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How to Select Forging Materials?

The material that is selected for forging process must be one that can achieve the required physical and mechanical properties. Where alloys from several groups meet performance requirements, the most economical alloy, in terms of material and processing costs, should be chosen. See below summary on making a preliminary selection of forging materials:

how to select forging materialsCarbon, microalloyed and alloy steels are low to moderate in cost. The main cost drivers are processing and machining. The alloys are readily hot forged and some shapes are cold forgeable in selected alloys. When precision or closed die forgings are anticipated, the designer should be aware that eventual purchased quantities of forgings should be large enough to justify the typical added tooling preparation charge. There are times when the added tooling costs are well justified to eliminate a difficult to machine shape regardless of purchase quantities.

Alloy formulation may also be governed by product dimensions. As section sizes become progressively heavier, higher alloy levels are required to achieve hardenability.

Stainless steels are higher in cost than carbon, microalloy and alloy steels. They are hot forgeable into simple shapes and low profile structural shapes, but the high forging pressures restricts net shape forging to simpler shapes. The hot die forging process should be reviewed when more complex shapes are encountered or when the more difficult to forge alloys are specified. The 300 series alloys require 20 to 40% higher forging pressures than the 400 series, due mainly to the higher nickel content.

Aluminum alloys are moderate in cost, comparatively low in weight, and readily hot forged because most tool materials maintain adequate properties at the forging temperatures of aluminum alloys. Net shape forgings are being made in sizes up to 400 square inches projected area in the plan view. Net shape forging processes are well developed. Guidelines for design of forgings are available, and are being upgraded.

Copper based alloys are chosen when a combination of properties is required, such as corrosion resistance, bearing capability, and moderate cost. Strength is moderate compared with other forging alloys, but generally superior to castings made from equivalent alloys. The alloys can be forged to close tolerances, and smooth surfaces can be maintained. Freedom from porosity, which is found in castings, aids in developing a cosmetic finish.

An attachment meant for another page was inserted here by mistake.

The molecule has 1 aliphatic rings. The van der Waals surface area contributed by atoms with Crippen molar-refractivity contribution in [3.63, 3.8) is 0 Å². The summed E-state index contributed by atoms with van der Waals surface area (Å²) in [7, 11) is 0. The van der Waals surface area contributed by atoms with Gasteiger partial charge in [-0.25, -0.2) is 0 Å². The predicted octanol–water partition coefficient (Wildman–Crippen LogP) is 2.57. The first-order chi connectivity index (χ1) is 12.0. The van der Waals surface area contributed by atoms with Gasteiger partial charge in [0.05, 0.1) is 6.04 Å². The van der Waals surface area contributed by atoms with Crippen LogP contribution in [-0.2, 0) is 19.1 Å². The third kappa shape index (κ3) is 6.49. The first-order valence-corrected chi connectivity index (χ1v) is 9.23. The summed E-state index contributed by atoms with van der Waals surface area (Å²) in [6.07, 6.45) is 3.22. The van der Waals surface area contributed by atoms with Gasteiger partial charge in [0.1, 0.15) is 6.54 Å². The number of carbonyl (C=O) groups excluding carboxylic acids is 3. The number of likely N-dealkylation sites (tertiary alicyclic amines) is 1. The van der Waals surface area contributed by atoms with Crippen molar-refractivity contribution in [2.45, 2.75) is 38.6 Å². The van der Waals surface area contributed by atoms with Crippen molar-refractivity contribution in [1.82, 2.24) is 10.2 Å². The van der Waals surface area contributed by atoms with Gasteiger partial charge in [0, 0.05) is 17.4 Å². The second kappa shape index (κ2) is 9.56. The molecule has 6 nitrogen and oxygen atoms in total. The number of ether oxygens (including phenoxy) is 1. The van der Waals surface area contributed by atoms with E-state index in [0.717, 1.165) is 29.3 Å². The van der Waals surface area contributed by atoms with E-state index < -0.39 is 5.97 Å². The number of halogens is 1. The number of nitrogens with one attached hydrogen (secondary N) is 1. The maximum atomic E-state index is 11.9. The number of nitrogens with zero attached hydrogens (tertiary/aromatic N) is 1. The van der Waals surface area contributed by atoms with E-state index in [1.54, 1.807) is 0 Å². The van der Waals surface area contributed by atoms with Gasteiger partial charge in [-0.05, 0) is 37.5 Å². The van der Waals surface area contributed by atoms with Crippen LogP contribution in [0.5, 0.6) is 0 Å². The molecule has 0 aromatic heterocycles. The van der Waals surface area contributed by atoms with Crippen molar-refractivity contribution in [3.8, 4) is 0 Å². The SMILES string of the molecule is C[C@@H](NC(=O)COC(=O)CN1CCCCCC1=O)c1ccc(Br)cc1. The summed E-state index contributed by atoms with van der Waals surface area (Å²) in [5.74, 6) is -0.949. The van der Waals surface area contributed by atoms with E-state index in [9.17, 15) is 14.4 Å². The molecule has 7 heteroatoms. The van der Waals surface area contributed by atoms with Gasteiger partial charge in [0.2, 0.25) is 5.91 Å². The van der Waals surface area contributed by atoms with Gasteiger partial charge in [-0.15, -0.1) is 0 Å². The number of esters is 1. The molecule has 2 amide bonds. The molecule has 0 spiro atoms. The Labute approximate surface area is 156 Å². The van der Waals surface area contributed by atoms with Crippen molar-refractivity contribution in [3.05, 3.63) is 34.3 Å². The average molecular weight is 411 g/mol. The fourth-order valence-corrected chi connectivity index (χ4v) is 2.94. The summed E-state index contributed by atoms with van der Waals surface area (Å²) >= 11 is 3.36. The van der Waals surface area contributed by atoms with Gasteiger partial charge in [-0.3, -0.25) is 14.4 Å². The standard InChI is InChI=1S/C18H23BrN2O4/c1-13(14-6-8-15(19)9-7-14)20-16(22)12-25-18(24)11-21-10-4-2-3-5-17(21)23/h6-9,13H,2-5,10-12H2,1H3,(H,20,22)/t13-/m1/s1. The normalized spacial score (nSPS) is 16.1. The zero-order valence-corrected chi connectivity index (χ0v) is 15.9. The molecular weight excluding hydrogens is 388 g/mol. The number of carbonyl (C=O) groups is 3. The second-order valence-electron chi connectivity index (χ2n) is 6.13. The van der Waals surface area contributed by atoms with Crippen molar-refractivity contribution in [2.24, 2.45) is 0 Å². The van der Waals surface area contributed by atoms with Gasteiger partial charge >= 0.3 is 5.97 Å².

Heat resistant alloys of iron, nickel and cobalt are among the highest cost forging alloys, and often the most difficult to forge. They are generally selected only when the required elevated temperature properties cannot be achieved by other alloy systems. When the most heat resistant alloys cannot be forged by conventional processes, superplastic forging may be a process in which the alloy is forged at temperatures very near the melting range. In the case of "super-super" alloys, such as IN100, MERL 76 and Rene 95, the isothermal process under vacuum is the primary way of forging high quality parts.

Titanium alloys are selected for applications requiring high strength, low weight, high operating temperature or high corrosion resistance. Specific strength is high compared with steel. Densities are approximately 55% those of steel and 60% greater than aluminum alloys. The properties and cost of titanium alloys make them the choice in applications where a premium can be justified for high performance, such as aerospace, chemical processing and prosthetic devices.

Magnesium alloys are sometimes considered as alternatives to aluminum alloys, and are used when minimum product weight is essential. They offer a weight advantage of about 30% versus aluminum. However, the magnesium alloys are more prone to corrosion than aluminum alloys and require more attention to coatings. Mechanical properties, such as modulus of elasticity and tensile and yield strengths, are not as high as for aluminum alloys, particularly at elevated temperatures. Thus, the strength to weight ratio is not as favorable. Magnesium is the one metal system that seems to have been replaced by reinforced plastics.

Contact CFS Drop Forging if you are still puzzled at the selection of forging materials for your design.

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